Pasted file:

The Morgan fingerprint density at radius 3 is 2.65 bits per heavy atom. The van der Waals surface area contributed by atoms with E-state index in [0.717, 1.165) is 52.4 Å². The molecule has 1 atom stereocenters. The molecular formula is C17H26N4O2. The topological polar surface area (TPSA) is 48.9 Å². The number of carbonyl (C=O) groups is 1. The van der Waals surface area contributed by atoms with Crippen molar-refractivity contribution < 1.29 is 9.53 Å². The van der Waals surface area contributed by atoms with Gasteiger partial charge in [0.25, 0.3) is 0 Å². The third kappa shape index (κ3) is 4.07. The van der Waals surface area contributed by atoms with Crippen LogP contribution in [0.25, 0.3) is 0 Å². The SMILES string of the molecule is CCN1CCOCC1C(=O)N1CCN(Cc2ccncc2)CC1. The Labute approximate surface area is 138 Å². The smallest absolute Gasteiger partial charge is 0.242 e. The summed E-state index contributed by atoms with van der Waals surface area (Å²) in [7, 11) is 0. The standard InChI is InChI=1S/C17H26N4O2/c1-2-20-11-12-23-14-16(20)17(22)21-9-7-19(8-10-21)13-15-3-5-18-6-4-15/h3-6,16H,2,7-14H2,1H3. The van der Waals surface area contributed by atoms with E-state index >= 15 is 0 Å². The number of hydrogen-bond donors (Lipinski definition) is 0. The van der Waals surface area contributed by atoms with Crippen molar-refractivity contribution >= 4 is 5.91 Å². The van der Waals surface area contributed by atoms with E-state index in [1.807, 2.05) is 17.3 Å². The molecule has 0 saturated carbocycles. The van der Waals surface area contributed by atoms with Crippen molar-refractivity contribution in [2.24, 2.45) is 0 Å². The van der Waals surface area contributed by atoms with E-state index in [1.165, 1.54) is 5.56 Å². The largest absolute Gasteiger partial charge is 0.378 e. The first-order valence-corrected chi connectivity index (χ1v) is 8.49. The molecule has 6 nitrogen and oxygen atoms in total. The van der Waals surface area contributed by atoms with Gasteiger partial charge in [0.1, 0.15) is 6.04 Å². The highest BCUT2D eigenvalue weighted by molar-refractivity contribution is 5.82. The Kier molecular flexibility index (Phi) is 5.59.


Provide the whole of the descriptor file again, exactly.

The Morgan fingerprint density at radius 3 is 2.65 bits per heavy atom. The van der Waals surface area contributed by atoms with E-state index in [0.717, 1.165) is 52.4 Å². The molecule has 1 atom stereocenters. The molecular formula is C17H26N4O2. The topological polar surface area (TPSA) is 48.9 Å². The number of carbonyl (C=O) groups is 1. The van der Waals surface area contributed by atoms with Crippen molar-refractivity contribution < 1.29 is 9.53 Å². The van der Waals surface area contributed by atoms with Gasteiger partial charge in [0.25, 0.3) is 0 Å². The third kappa shape index (κ3) is 4.07. The van der Waals surface area contributed by atoms with Crippen LogP contribution in [0.25, 0.3) is 0 Å². The SMILES string of the molecule is CCN1CCOCC1C(=O)N1CCN(Cc2ccncc2)CC1. The Labute approximate surface area is 138 Å². The smallest absolute Gasteiger partial charge is 0.242 e. The summed E-state index contributed by atoms with van der Waals surface area (Å²) in [7, 11) is 0. The standard InChI is InChI=1S/C17H26N4O2/c1-2-20-11-12-23-14-16(20)17(22)21-9-7-19(8-10-21)13-15-3-5-18-6-4-15/h3-6,16H,2,7-14H2,1H3. The van der Waals surface area contributed by atoms with E-state index >= 15 is 0 Å². The number of hydrogen-bond donors (Lipinski definition) is 0. The van der Waals surface area contributed by atoms with Crippen molar-refractivity contribution >= 4 is 5.91 Å². The van der Waals surface area contributed by atoms with E-state index in [1.807, 2.05) is 17.3 Å². The molecule has 0 saturated carbocycles. The van der Waals surface area contributed by atoms with Crippen molar-refractivity contribution in [2.24, 2.45) is 0 Å². The van der Waals surface area contributed by atoms with E-state index in [1.165, 1.54) is 5.56 Å². The largest absolute Gasteiger partial charge is 0.378 e. The first-order valence-corrected chi connectivity index (χ1v) is 8.49. The molecule has 6 nitrogen and oxygen atoms in total. The van der Waals surface area contributed by atoms with Gasteiger partial charge in [0.1, 0.15) is 6.04 Å². The highest BCUT2D eigenvalue weighted by molar-refractivity contribution is 5.82. The Kier molecular flexibility index (Phi) is 5.59.